An EFF member holding up a poster against xenophobia walks through Alexandra. (Thomas Hartleb, News24)
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There’s a nasty debate as to whether South Africa’s xenophobia problem is back in full force, including denials.
Following violence in Pretoria, we are again treated to a dose of incoherence regarding how to understand what actually happened in Tshwane. One aide of the story says that the march that was organised against foreign nationals in Tshwane townships had nothing to do with a specific attitude of xenophobia that some South Africans tend to show towards foreign nationals in the country.
Those who are set on making sure that our communities look as angelical as possible have maintained that the march was aimed solely at highlighting the scourge of crime, and that it was not meant to target foreign nationals residing and doing business in the affected areas.
When pressed for further details, those who drive this line of thinking, however, fail to explain why those who marched seem to believe that foreign nationals are solely responsible for crime in that area. If indeed this is the case, why didn’t the march also target local collaborators and enablers?
The main problem with South Africa’s debate on xenophobia, or any debate on the issue, is that people believe those who show xenophobic attitudes are justified in doing so because they have real socio-economic challenges such as unemployment and political or social destitution.
The existence of socio-economic challenges is therefore taken to mean that the main problem is not xenophobia; it is rather these problems that cause the reaction by communities. Local leaders are then blamed for preying on the socio-economic challenges as they drive xenophobia.
This explanation seeks to excuse communities that get involved in such activities. It is so incoherent that it only seems aimed at protecting the image of South Africans and South Africa. It fails to properly explain a specific attitude displayed by some of the communities towards foreign nationals living in South Africa.
It is impossible to resolve the problem of xenophobia if we continue refusing to acknowledge it exists in the first place.
Of course the existence of xenophobic attitudes will always be triggered and enabled by socio-economic challenges. Xenophobia is not a hobby or a pastime activity that people engage in only when they are bored. Xenophobia is anchored in real life challenges. When it is triggered by observable concerns such as crime and unemployment, it does not make the attitude any less xenophobic.
The issues that trigger xenophobic attitudes may be genuine, but what is problematic and purely xenophobic is the belief that those problems can be addressed by getting rid of foreign nationals. This is when the presence of foreign nationals is seen as the cause for the socio-economic ills, which are genuine.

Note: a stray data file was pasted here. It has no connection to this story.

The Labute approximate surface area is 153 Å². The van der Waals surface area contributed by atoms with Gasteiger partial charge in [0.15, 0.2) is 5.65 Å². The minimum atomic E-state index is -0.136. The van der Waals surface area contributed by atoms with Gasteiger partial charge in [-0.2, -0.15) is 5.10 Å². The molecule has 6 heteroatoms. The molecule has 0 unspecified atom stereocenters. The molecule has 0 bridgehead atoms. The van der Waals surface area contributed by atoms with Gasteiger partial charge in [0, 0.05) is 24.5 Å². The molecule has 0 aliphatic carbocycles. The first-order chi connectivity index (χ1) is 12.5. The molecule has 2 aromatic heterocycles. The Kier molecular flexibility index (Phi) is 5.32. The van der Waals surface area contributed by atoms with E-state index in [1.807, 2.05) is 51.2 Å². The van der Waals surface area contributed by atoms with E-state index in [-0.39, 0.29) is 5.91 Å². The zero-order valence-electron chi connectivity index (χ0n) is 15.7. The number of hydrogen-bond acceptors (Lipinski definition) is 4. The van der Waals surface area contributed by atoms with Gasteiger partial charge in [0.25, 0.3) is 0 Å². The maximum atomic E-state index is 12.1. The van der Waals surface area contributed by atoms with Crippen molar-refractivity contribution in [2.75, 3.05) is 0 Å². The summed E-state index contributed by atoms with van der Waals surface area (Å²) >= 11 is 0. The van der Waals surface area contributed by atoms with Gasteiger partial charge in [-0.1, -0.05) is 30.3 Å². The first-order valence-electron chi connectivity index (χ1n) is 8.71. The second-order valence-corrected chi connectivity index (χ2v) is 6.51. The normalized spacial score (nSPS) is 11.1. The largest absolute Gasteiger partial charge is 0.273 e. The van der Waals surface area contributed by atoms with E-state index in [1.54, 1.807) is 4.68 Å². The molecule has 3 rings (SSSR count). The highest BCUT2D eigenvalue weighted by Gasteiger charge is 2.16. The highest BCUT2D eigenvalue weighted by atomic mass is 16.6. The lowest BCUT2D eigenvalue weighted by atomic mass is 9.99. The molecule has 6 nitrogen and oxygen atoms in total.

It is dishonest for South Africans to blame their problems on the presence of foreign nationals in South Africa – especially when most of these problems are due to policy failures on the part of the ANC-led government.
Even worse is the attitude by figures such as the DA’s Herman Mashaba, who seeks to gain political mileage by blaming foreign nationals for causing crime and soiling the City of Johannesburg.
If indeed some foreign nationals are involved in illicit business such as operating brothels and selling drugs, South Africans are actively playing a bigger role as enablers of such activities. Therefore, it makes no sense to target foreign nationals as the root cause of our problems.
When it comes to government’s excuse that there is no xenophobia but only common acts of criminality, I rest my case. Of course South Africa generally has the problem of violent crime. Instances of looting businesses are also common when people gather and protest in South Africa.
This means that patterns of xenophobia in South Africa will naturally attract criminal elements. But it does not mean because crimes get committed during xenophobic instances such instances should be seen as mere criminal activities with no connection to xenophobia.
To put it differently, it is unrealistic to expect crime to stop during those days that xenophobic outbreaks take place.
Xenophobia, in fact, takes the shape of some of the local challenges such as crime. In the USA, for example, it is hidden in the local right wing agenda that seeks to expel foreign nationals and block some from travelling to the USA.
Xenophobia is a parasitic attitude that preys on genuine local concerns, real or perceived.
- Ralph Mathekga is an independent political analyst and author of the book When Zuma Goes. He writes a weekly column for News24.Disclaimer: News24 encourages freedom of speech and the expression of diverse views. The views of columnists published on News24 are therefore their own and do not necessarily represent the views of News24.
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